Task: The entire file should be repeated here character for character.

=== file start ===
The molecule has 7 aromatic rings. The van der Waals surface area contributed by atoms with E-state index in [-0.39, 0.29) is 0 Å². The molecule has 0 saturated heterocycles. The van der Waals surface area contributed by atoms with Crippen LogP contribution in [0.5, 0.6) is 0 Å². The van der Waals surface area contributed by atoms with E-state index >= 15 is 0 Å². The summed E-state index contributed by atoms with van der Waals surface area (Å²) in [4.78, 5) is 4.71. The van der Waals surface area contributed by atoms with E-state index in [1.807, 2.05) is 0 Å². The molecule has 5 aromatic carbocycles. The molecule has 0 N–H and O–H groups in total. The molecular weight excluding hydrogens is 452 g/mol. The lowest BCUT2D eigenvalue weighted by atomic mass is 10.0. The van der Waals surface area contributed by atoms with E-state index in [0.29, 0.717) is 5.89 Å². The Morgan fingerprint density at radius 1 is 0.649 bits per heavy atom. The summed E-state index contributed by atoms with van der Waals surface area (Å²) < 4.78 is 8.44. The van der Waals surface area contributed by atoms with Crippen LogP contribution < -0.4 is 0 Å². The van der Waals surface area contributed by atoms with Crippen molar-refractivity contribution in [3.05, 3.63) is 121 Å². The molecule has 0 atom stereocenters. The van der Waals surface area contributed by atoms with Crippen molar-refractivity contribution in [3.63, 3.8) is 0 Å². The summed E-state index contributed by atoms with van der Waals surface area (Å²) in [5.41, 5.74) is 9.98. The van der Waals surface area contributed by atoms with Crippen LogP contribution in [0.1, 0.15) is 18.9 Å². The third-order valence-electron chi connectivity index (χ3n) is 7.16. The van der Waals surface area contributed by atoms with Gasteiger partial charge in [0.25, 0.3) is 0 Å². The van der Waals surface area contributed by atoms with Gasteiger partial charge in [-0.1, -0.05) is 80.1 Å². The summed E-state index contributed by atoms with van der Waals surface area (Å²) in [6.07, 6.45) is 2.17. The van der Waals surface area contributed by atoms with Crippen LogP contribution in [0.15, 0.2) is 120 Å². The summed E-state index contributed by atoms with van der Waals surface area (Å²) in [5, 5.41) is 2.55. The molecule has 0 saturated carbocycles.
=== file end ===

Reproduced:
The molecule has 7 aromatic rings. The van der Waals surface area contributed by atoms with E-state index in [-0.39, 0.29) is 0 Å². The molecule has 0 saturated heterocycles. The van der Waals surface area contributed by atoms with Crippen LogP contribution in [0.5, 0.6) is 0 Å². The van der Waals surface area contributed by atoms with E-state index >= 15 is 0 Å². The summed E-state index contributed by atoms with van der Waals surface area (Å²) in [4.78, 5) is 4.71. The van der Waals surface area contributed by atoms with E-state index in [1.807, 2.05) is 0 Å². The molecule has 5 aromatic carbocycles. The molecule has 0 N–H and O–H groups in total. The molecular weight excluding hydrogens is 452 g/mol. The lowest BCUT2D eigenvalue weighted by atomic mass is 10.0. The van der Waals surface area contributed by atoms with E-state index in [0.29, 0.717) is 5.89 Å². The Morgan fingerprint density at radius 1 is 0.649 bits per heavy atom. The summed E-state index contributed by atoms with van der Waals surface area (Å²) < 4.78 is 8.44. The van der Waals surface area contributed by atoms with Crippen LogP contribution < -0.4 is 0 Å². The van der Waals surface area contributed by atoms with Crippen molar-refractivity contribution in [3.05, 3.63) is 121 Å². The molecule has 0 atom stereocenters. The van der Waals surface area contributed by atoms with Crippen molar-refractivity contribution in [3.63, 3.8) is 0 Å². The summed E-state index contributed by atoms with van der Waals surface area (Å²) in [5.41, 5.74) is 9.98. The van der Waals surface area contributed by atoms with Crippen LogP contribution in [0.1, 0.15) is 18.9 Å². The third-order valence-electron chi connectivity index (χ3n) is 7.16. The van der Waals surface area contributed by atoms with Gasteiger partial charge in [0.25, 0.3) is 0 Å². The van der Waals surface area contributed by atoms with Gasteiger partial charge in [-0.1, -0.05) is 80.1 Å². The summed E-state index contributed by atoms with van der Waals surface area (Å²) in [6.07, 6.45) is 2.17. The van der Waals surface area contributed by atoms with Crippen LogP contribution in [0.15, 0.2) is 120 Å². The summed E-state index contributed by atoms with van der Waals surface area (Å²) in [5, 5.41) is 2.55. The molecule has 0 saturated carbocycles.